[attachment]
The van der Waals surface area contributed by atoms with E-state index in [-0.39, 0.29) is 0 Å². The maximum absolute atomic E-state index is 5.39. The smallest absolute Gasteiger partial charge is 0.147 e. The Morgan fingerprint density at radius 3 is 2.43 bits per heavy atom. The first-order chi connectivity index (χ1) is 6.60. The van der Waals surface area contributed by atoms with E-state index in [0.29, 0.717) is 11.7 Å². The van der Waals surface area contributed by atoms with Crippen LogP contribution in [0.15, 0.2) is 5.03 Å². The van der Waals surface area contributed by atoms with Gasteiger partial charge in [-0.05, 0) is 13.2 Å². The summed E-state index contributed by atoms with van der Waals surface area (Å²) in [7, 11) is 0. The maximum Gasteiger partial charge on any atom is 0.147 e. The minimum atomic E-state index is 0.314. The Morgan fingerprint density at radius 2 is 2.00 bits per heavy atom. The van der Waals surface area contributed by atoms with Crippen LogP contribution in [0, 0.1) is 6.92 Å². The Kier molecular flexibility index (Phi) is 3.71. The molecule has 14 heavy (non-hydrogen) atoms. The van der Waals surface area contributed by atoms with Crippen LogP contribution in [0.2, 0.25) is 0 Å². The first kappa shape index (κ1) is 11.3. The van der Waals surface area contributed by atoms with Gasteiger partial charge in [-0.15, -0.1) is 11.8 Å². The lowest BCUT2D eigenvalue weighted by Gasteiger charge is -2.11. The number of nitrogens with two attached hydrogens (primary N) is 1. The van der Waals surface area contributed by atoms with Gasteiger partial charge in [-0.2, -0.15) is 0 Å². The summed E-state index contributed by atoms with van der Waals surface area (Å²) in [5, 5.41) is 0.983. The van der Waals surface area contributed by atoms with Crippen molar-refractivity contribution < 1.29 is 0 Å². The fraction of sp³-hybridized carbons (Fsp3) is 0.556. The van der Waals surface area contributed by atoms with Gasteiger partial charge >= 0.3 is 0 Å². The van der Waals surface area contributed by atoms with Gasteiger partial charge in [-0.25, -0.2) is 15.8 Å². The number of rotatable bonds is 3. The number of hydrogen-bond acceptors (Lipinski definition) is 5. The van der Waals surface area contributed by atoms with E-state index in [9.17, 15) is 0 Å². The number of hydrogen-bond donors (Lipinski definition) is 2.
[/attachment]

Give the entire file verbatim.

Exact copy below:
The van der Waals surface area contributed by atoms with E-state index in [-0.39, 0.29) is 0 Å². The maximum absolute atomic E-state index is 5.39. The smallest absolute Gasteiger partial charge is 0.147 e. The Morgan fingerprint density at radius 3 is 2.43 bits per heavy atom. The first-order chi connectivity index (χ1) is 6.60. The van der Waals surface area contributed by atoms with E-state index in [0.29, 0.717) is 11.7 Å². The van der Waals surface area contributed by atoms with Crippen LogP contribution in [0.15, 0.2) is 5.03 Å². The van der Waals surface area contributed by atoms with Gasteiger partial charge in [-0.05, 0) is 13.2 Å². The summed E-state index contributed by atoms with van der Waals surface area (Å²) in [7, 11) is 0. The maximum Gasteiger partial charge on any atom is 0.147 e. The minimum atomic E-state index is 0.314. The Morgan fingerprint density at radius 2 is 2.00 bits per heavy atom. The van der Waals surface area contributed by atoms with Crippen LogP contribution in [0, 0.1) is 6.92 Å². The Kier molecular flexibility index (Phi) is 3.71. The molecule has 14 heavy (non-hydrogen) atoms. The van der Waals surface area contributed by atoms with Crippen LogP contribution in [0.2, 0.25) is 0 Å². The first kappa shape index (κ1) is 11.3. The van der Waals surface area contributed by atoms with Gasteiger partial charge in [-0.15, -0.1) is 11.8 Å². The lowest BCUT2D eigenvalue weighted by Gasteiger charge is -2.11. The number of nitrogens with two attached hydrogens (primary N) is 1. The van der Waals surface area contributed by atoms with Gasteiger partial charge in [-0.2, -0.15) is 0 Å². The summed E-state index contributed by atoms with van der Waals surface area (Å²) in [5, 5.41) is 0.983. The van der Waals surface area contributed by atoms with Crippen molar-refractivity contribution < 1.29 is 0 Å². The fraction of sp³-hybridized carbons (Fsp3) is 0.556. The van der Waals surface area contributed by atoms with Gasteiger partial charge >= 0.3 is 0 Å². The van der Waals surface area contributed by atoms with Gasteiger partial charge in [-0.25, -0.2) is 15.8 Å². The number of rotatable bonds is 3. The number of hydrogen-bond acceptors (Lipinski definition) is 5. The van der Waals surface area contributed by atoms with E-state index in [9.17, 15) is 0 Å². The number of hydrogen-bond donors (Lipinski definition) is 2.